G2 models are making a play to replace our wristwatches. A move that seem significant that traditional watchmakers have taken notice and have started to take some actions to safe guard their industry. And some action.
They tell the time. They fetch and display notifications from our mobile devices (which are becoming bigger and bigger and much more difficult to carry in the most convenient places (out jeans pockets), so having a secondary screen help see what s going on inside the mobile behemoths without the inconvenience of pulling them out of their cocoons, isn’t a bad idea.
However, a few things unite all wrist computers today:
- Their feature set – in principle, they all function the same way;
- Looks – they are all moving towards the older, classier looks of wristwatches as we have come to know and love them – even generation 1 device OEMs are making a play to make their devices tell time, Fitbit’s Charge is an example;
- And Cost.
A decent wearable from the incumbents cost upwards of $250 for G2 models and $99 for G1 models.
This is too expensive and will be a major challenge for mainstreaming wearables.
However, if these devices have guarantees of 5 years of active use at a minimum – then they will come to $50 for G2 models and $20 for G1 models for every year of the 5 year life and however longer the watch lives for afterwards can be treated as bonus. But the initial cash outlay may still be prohibitive.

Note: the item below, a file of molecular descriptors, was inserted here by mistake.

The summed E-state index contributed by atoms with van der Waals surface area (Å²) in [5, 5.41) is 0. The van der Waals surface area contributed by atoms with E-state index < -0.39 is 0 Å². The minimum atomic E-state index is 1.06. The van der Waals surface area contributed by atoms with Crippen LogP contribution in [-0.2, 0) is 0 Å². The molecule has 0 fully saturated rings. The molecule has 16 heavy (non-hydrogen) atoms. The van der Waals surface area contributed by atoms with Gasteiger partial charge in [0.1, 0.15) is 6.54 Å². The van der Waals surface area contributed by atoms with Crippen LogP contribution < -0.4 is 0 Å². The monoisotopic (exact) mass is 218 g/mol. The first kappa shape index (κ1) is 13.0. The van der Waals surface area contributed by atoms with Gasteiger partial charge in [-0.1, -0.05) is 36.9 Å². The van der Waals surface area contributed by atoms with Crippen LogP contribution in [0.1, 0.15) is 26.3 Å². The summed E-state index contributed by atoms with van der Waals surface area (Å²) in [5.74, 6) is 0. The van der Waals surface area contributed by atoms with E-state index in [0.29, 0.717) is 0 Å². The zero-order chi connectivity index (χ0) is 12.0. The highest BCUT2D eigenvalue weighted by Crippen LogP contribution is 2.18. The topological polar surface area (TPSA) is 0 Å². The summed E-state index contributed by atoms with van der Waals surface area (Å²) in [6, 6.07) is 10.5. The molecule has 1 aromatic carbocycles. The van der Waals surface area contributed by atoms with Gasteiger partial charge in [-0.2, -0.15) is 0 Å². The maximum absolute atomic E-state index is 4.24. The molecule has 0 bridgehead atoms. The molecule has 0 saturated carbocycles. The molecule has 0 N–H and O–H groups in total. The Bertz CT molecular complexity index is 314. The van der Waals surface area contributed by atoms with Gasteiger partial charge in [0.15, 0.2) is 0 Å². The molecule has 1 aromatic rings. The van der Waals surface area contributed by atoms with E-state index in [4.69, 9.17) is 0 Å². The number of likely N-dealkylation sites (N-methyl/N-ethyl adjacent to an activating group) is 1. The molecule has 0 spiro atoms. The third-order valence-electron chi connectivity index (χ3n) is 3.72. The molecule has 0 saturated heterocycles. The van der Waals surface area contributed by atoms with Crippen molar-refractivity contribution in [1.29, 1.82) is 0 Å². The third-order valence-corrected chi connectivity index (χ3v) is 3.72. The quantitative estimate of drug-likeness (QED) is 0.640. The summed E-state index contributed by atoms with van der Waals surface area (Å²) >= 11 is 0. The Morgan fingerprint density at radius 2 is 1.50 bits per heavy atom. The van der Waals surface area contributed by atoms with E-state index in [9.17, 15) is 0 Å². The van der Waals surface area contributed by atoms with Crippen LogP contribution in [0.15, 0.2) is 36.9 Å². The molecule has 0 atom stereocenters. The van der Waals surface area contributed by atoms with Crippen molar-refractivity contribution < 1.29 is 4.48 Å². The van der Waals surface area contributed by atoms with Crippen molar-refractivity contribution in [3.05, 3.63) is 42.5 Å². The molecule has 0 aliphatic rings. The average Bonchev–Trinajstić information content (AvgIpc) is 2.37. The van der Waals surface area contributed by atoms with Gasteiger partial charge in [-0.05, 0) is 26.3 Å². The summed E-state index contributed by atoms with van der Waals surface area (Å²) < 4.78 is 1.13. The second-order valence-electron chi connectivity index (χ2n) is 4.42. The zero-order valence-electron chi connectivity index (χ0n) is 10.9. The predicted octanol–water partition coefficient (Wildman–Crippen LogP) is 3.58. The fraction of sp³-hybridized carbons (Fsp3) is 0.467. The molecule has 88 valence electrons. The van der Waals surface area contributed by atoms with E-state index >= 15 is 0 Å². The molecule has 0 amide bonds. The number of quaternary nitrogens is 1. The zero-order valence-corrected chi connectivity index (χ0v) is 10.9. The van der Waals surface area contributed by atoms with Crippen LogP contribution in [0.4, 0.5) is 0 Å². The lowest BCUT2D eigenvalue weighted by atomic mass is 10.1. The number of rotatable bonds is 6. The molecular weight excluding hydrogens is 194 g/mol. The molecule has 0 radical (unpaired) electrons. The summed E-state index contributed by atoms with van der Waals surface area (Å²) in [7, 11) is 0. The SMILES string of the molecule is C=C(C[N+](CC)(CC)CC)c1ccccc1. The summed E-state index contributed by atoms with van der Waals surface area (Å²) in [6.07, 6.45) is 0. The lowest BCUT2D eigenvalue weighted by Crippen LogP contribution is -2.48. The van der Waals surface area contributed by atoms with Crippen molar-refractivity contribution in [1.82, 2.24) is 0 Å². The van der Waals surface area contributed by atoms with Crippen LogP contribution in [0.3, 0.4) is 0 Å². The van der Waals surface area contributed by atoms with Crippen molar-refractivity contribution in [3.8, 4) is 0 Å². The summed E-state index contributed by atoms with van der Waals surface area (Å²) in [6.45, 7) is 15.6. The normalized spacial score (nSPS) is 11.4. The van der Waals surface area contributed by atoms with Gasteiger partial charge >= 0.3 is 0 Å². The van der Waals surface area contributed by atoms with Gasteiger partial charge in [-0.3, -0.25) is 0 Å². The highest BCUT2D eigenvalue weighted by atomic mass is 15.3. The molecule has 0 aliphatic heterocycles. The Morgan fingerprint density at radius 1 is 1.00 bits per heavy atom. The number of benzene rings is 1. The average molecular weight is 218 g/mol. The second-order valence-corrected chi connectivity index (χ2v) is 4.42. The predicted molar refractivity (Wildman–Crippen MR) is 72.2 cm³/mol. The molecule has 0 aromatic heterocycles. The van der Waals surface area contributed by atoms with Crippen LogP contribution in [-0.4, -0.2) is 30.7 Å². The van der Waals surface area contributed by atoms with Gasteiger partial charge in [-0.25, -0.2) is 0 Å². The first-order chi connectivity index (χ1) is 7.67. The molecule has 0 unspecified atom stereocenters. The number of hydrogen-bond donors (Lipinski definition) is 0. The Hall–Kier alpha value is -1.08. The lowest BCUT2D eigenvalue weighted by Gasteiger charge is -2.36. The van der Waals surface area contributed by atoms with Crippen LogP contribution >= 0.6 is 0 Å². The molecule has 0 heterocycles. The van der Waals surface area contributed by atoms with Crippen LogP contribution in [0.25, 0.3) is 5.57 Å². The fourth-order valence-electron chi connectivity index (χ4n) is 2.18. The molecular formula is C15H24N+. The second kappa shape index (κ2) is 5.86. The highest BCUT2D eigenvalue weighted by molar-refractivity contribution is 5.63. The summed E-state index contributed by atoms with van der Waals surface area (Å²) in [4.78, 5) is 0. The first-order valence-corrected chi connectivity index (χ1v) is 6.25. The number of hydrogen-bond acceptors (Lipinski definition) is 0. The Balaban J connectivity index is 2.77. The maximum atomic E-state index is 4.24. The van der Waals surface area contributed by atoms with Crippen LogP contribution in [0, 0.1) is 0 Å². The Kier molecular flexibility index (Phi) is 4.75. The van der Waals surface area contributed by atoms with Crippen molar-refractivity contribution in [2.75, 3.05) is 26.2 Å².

However, even if OEMs can guarantee these devices will keep running for up to 5 years. There are a few things they can not guarantee:
- Free hardware updates – except off-course if the wearable’s design is modular and parts can be easily replaced, and we are yet to see a truly modular smart device, which may be indicative of the difficulty of achieving modularity at the required scale or how much longer we have to wait so see modularity at that scale
- Continued OS support for older hardware – I have a first generation iPad which still works and which I will like to keep, but today, it seats in my bookcase as a stark reminder of what innovation looked like in 2010 (5 years ago) and a stark reminder to the new fad by consumer electronics manufacturers to force users to replace their tech every few years by deliberately refusing to update the software running on those hardware (my ipad could not be updated past iOS 5.x – yes, I know, iOS 8 the trendy new mobile OS from Apple is now a bit of history and a newer version of that OS is being touted)
Wearables are here to stay.
Like its predecessors, PCs and mobile computers (Ultrabooks, tablets and mobile phones ) they need to become affordable for all to benefit from the powers they unleash. Like wristwatches that they are seeking to replace, they need to have price points, low enough for mass adoptions.
In part (II) of this piece, I will illustrate how $15 wrist computers can be built.
* I started writing this in March and some of the facts may have changed… but the core idea that wearables are of immense benefits and will need to become cheaper in order for a larger subset of the global population to be able to afford one remains valid.
*Image used in this article was copied without permission from this website http://nrmedia.bize